I do understand the longing of being in a relationship or being part of a family. I have lived away from home since I’m eighteen years old and am now a widow.
I do know we no longer need each other to fight dinosaurs or keep guard at the entrance of a cavern, but we do need each other for companionship and to love and be loved.
I also know the most intimate of all relationships is the one we have with ourselves.
Saturday night I had wine and cheese with two girlfriends at my house. After a couple of glasses, one of them declared she was finally feeling like she didn’t need to fix everyone that came into her life.
I thought it was an amazing statement because this girlfriend is very kind and it is easy for her to go above board in reaching out. That might seem like a contradiction when I’m often talking about community and compassion but it really isn’t. In intimate relationships if we behave like the ultimate caretakers those will be the people we will tend to attract; people in need of ultimate caring. These relationships are difficult to sustain as they become very one-sided. One person does the caring the other receives.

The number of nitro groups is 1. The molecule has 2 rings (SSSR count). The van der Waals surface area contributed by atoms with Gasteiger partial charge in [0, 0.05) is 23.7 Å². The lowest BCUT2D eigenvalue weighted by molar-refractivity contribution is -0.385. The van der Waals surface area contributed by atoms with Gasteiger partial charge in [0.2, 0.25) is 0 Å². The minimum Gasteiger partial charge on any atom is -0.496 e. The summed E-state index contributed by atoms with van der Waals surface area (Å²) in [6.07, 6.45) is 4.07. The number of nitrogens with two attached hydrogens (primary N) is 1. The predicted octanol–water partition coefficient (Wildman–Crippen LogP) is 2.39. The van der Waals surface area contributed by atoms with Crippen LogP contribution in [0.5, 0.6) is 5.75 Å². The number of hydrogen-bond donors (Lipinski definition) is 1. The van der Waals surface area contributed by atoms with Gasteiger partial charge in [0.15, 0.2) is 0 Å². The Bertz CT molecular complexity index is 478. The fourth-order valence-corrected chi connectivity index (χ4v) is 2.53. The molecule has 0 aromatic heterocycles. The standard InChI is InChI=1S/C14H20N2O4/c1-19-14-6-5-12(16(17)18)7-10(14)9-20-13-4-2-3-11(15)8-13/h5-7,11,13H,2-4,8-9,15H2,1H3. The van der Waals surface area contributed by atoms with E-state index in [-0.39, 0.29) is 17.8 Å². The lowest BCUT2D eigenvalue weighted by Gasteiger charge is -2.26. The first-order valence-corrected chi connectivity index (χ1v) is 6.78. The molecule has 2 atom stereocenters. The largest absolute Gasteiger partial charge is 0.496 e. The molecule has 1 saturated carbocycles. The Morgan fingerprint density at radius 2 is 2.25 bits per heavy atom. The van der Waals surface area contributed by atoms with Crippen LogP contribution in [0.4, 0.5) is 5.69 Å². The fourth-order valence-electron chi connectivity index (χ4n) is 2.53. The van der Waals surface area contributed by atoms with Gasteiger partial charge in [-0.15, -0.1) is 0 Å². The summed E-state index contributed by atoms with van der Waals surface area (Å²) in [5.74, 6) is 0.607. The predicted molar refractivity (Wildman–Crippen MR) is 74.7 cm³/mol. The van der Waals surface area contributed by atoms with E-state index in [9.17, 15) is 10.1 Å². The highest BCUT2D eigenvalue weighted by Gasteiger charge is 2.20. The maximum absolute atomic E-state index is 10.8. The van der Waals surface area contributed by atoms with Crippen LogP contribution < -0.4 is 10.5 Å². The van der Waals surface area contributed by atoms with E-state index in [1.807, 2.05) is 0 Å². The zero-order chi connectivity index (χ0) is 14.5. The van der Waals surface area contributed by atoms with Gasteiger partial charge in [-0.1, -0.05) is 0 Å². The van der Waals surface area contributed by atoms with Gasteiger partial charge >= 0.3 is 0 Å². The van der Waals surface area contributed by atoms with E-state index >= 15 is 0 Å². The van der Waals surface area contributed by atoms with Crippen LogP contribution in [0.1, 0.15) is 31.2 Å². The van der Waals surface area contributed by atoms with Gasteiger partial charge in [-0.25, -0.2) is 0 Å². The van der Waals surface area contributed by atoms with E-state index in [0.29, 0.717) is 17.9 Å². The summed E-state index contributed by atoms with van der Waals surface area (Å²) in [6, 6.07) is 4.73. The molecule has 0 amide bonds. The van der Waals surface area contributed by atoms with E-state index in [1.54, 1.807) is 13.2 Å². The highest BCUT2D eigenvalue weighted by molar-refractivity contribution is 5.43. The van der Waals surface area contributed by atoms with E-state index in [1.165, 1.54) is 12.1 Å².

If we want to be in healthy relationships, we need to accept people as they are and welcome them to be our partners in the journey of life without needing them to actually do the travel.
My life is about projects. I’m a producer and I am a writer. I either get hired to produce other people’s projects – like now I’m working on a special effects film for someone else – or I originate my own projects. At any time, I’m personally working on at least 4 different projects. Because film, TV, books, webisodes, take a long time to come to fruition (sometimes 10 years) I have had to learn to enjoy the process.
The 10 years that take for a feature film to come together is marred by disappointments, frustrations and setbacks. As a producer if I don’t find a way to get something out of the process, I will never make it to the end. The same as in life.
We all have goals we want to achieve so we work towards them. Sometimes these goals take a long time to happen and in the process of getting there, life continues to unfold.